What is Offscreen? Let´s say it in their own words:

A print magazine about the human side of websites and apps.

Offscreen is a new periodical with an in-depth look at the life and work of digital creators — captured in enduring print. Ever wondered what goes on behind the scenes of websites and apps you use every day? We invite you to turn off your device, grab a cup of coffee and meet their makers off screen.


I get asked quite often: does print have any future? Sure it has! This is the answer. Look who is reading Offscreen: mainly people in the “digital industry”. They should be the first to abandon print, but they don´t.

Turning a brand: Warsteiner


How do you make a boring brand interesting again? That is the question, Warsteiner asked itself.

Warsteiner is a German beer brand, a pretty big one. Their only problem: less and less people are drinking beer in general, especially young people. Also, their brand is perceived as rather boring. They have no stories to tell, and their marketing so far was rather “classic” and boring.


Two years ago my buddy Andy Chiu moved from Adidas to Warsteiner to become “Director Brand Marketing”. Back then we had a conversation about if he should really switch companies. Moving from a highly innovative, marketing-driven brand to a rather conservative company that lacked any glamour is a tough decision for anyone. Usually the answer would be pretty clear, but not for Andy. He told me about his talks with the people who wanted to hire him. It seemed they wanted to have someone, who really changes things and who has a “lifestyle” background. Consequently, given this huge opportunity, Andy decided to pick up the challenge.


A few people laughed. I had huge respect for his decision. It is so hard to change a brand. Not that it is actually so difficult. What makes it difficult are all the internal politics. ‘New’ means bad. ‘New’ means change. Change is painful, and most people don’t want change.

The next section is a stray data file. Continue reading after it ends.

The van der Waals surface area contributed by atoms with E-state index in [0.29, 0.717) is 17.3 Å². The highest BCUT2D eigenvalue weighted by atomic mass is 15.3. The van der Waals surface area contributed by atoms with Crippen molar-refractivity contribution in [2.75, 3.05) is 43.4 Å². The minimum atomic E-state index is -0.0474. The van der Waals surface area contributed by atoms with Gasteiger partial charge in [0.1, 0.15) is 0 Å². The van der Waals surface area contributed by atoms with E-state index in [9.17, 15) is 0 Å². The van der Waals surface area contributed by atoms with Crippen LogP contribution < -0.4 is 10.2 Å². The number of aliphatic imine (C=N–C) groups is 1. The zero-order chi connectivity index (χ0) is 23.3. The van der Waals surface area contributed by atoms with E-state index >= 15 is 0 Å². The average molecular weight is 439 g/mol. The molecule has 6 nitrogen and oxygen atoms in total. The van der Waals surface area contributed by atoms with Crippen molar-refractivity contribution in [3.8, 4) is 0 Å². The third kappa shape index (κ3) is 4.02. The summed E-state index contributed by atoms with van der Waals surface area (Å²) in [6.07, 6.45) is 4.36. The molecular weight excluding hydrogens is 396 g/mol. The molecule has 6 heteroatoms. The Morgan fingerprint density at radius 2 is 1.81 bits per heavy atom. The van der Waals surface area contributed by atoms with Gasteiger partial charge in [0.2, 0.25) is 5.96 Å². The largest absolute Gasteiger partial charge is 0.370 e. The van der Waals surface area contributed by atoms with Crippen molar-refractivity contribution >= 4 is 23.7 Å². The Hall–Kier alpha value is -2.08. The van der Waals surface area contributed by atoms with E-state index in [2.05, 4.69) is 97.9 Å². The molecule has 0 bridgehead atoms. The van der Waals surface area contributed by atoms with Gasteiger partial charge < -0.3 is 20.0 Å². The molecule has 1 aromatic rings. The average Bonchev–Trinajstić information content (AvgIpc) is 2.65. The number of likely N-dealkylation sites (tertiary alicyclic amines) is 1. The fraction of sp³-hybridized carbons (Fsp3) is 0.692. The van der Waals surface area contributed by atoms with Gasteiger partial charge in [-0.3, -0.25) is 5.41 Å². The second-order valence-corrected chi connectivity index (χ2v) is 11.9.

Berlin Start Up Hub: St. Oberholz


St. Oberholz became an institution over the last few years and has a certain fame within the digital industry in Berlin. Free WIFI attracted designers, developers, and people from the upcoming “digital industry” a few years ago. Over the course of time,  it developed to a “digital hub”.


I have been a few times to St. Oberholz. The scenery is always the same. A lot of people sitting at their tables with their laptops in front of them. They are writing for their blogs, working on new ideas, meeting with people to discuss new projects, and discussing new start up ideas.


A lot of start ups settled within walking distance around St. Oberholz: EyeEm, TapeTV, Soundcloud, Fab, Monoqi, Wunderlist. I think St. Oberholz did its part that Mitte became the place to be for anything digital in Berlin.

Meeting inspiring people: Gen Sadakane


Gen is a person I really admire. There are so many people out there, especially in advertising, who complain about their job, about what to do in the future. I can´t listen to that anymore. Go and change something. Do something you love. The usual answer is: no time, no idea. Okay, then stop complaining. If you have a passion for something, a lack of time won´t be an issue.


Gen worked in advertising as an art director in one of the best agencies you can work for. His career was easy to predict: Creative director, maybe partner sooner or later. Nothing to really worry about.

He listened to his heart and knew that this won’t be “it”.

So he joined forces with three like-minded people and started to work on their own company. All four had a joint passion for photography, so they knew they have to focus exactly on this.

They started EyeEm without any money — just with an idea. EyeEm is a free photo-sharing and discovery app. Some call it the best “alternative” to Instagram.


For me, the big difference between EyeEm and Instagram is that you feel EyeEm’s passion for photography. Just check their blog and you know what I mean.

Meeting inspiring people: Kai Petermann


One of the best things about  my job is that I constantly meet great people who inspire me. They are people with ideas—people who do things instead of talk.

One such person is Kai. I’ve known him for a few years now, and when he told me he will be on the 10.00 am train to Berlin the day I had to travel to Berlin as well, I switched my train to join him.

Time passes fast when I talk to him; so many ideas bounce forward and backward. Kai started his first blog a few years ago, and it is all about design and style (on his site I also discovered the lights for our office):

His passion goes much further than just blogging. Just recently he launched his first product called "Cliffhanger", that was only available at Not to my surprise, it was sold out quickly.

Travelling to Berlin




The ride from Hamburg to Berlin is just 1 1/2 hours and Berlin is always worth a visit … more from my recent visit soon!